Investing time in relationships brings real physical health benefits, research reveals

Investing time in relationships brings real physical health benefits, research reveals

Spending time with friends can often be undervalued or seen as an unproductive use of time. Yet, it plays a crucial role in our well-being across several levels. Far from being time wasted, these interactions are not only essential for emotional and mental health, but new research reveals they also offer significant physical health benefits.

The importance of investing time in building relationships is underscored by a body of research exploring the impact of interpersonal connections across different life stages.


Close Family Ties Can Buffer Long-Term Health Impacts in Children

In childhood, Chen, Brody, and Miller (2017) highlight how close family relationships can buffer the effects of adversity on long-term health. The study highlighted that close, positive family relationships during childhood can reduce stress-related biological impacts (i.e., inflammation) and shape health behaviors across a lifetime​​.


Increasing Positive Social Interactions in Adolescents Increases Well-Being

The study "Determinants of Positive Mental Health in Adolescents" by Ahrnberg et al. (2021) emphasizes the significant correlation between strong social relationships and enhanced well-being in adolescents. Key determinants like self-esteem, hope, kindness, and social inclusion were closely linked to positive mental health. Among these, self-esteem stood out as the most influential factor, deeply impacting the psychological development of adolescents. This is largely attributed to the feedback and interactions adolescents receive from their social environments, shaping their self-perception and belief in their own abilities. The study highlights when adolescents feel valued and supported in their social settings, they develop higher self-esteem, which in turn bolsters their mental resilience and contributes to overall psychological well-being.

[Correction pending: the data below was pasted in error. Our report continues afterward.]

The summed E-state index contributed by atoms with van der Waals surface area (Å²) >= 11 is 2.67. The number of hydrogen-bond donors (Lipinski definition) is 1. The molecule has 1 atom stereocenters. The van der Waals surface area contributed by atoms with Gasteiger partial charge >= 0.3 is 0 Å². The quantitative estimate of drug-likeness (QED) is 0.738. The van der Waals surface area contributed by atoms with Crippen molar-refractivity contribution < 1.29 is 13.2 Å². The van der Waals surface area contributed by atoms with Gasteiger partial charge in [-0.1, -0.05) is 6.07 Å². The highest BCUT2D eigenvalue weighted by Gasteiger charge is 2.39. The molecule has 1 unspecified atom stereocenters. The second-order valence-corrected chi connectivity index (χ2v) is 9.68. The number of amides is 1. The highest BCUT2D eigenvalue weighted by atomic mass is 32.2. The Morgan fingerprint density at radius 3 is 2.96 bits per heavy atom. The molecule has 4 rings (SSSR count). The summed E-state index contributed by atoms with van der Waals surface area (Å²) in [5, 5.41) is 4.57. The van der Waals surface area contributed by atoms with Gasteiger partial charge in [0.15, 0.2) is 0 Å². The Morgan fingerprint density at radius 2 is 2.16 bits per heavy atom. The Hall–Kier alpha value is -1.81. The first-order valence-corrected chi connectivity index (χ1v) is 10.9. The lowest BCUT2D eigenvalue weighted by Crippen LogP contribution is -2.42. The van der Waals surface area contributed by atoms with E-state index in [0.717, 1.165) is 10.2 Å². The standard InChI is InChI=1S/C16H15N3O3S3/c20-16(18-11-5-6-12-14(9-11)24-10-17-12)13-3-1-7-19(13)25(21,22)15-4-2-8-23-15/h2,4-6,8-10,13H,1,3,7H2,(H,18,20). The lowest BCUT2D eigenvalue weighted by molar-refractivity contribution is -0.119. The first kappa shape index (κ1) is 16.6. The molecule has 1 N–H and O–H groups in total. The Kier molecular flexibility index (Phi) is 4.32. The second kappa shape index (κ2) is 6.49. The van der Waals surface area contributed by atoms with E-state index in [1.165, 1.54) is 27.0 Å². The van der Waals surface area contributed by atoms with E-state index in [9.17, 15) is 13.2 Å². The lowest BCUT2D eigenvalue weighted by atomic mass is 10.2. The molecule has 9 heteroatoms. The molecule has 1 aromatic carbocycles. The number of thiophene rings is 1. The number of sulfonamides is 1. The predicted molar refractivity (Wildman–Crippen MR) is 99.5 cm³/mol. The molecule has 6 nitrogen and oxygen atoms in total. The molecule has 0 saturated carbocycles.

Quality of Social Ties Outweighs Quantity for Health and Well-Being

For older adults, Asante and Karikari (2022) examined the relationship between social connectedness and perceived social support with the physical and mental health of older adults. They discovered that the quality of social ties, particularly affective support, is more crucial to health and well-being than the mere existence or frequency of social interactions. This finding highlights the importance of emotional and empathetic components of social relationships in promoting better health outcomes in older adults​​.


Positive Social Relationships Reduce Chronic Conditions and Symptoms Across the Lifespan

The studies by Chen, Brody, and Miller (2017), Asante and Karikari (2022), Ahrnberg et al. (2021), and Gaspar et al. (2020) collectively reveal several observed physical health benefits related to close family relationships and social connections. These benefits include a reduction in the number of chronic conditions in adulthood, a decrease in physical health symptoms such as aches during adolescence, and lower levels of physiological risk (allostatic load) in adulthood. Additionally, these studies suggest that social connectedness and perceived social support, especially in older adults, contribute significantly to actually maintaining good physical health.

This suggests that the quality and depth of our relationships across the lifespan, not just their presence, have profound impacts on our physical and mental health. From early childhood through older adulthood, nurturing positive, supportive, and emotionally rich relationships is essential for health and well-being. This body of research argues compellingly for the value of investing time and energy in building and maintaining healthy relationships across all stages of life. ​


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Chen, E., Brody, G. H., & Miller, G. E. (2017). Childhood Close Family Relationships and Health. American Psychologist, 72(6), 555–566.

Asante, S., & Karikari, G. (2022). Social Relationships and the Health of Older Adults: An Examination of Social Connectedness and Perceived Social Support. Journal of Ageing and Longevity, 2, 49–62.

Ahrnberg, H., Appelqvist-Schmidlechner, K., Mustonen, P., Fröjd, S., & Aktan-Collan, K. (2021). Determinants of Positive Mental Health in Adolescents–A Cross-Sectional Study on Relationships between Positive Mental Health, Self-Esteem, Character Strengths and Social Inclusion. International Journal of Mental Health Promotion, 23(3). DOI: 10.32604/IJMHP.2021.016408

Gaspar, T., Tomé, G., Cerqueira, A., Guedes, F. B., Raimundo, M., & Gaspar de Matos, M. (2020). Mental Health and Interpersonal Relationships Impact in Psychological and Physical Symptoms During Adolescence. 10. doi:10.33776/erebea.v10i0.4957.



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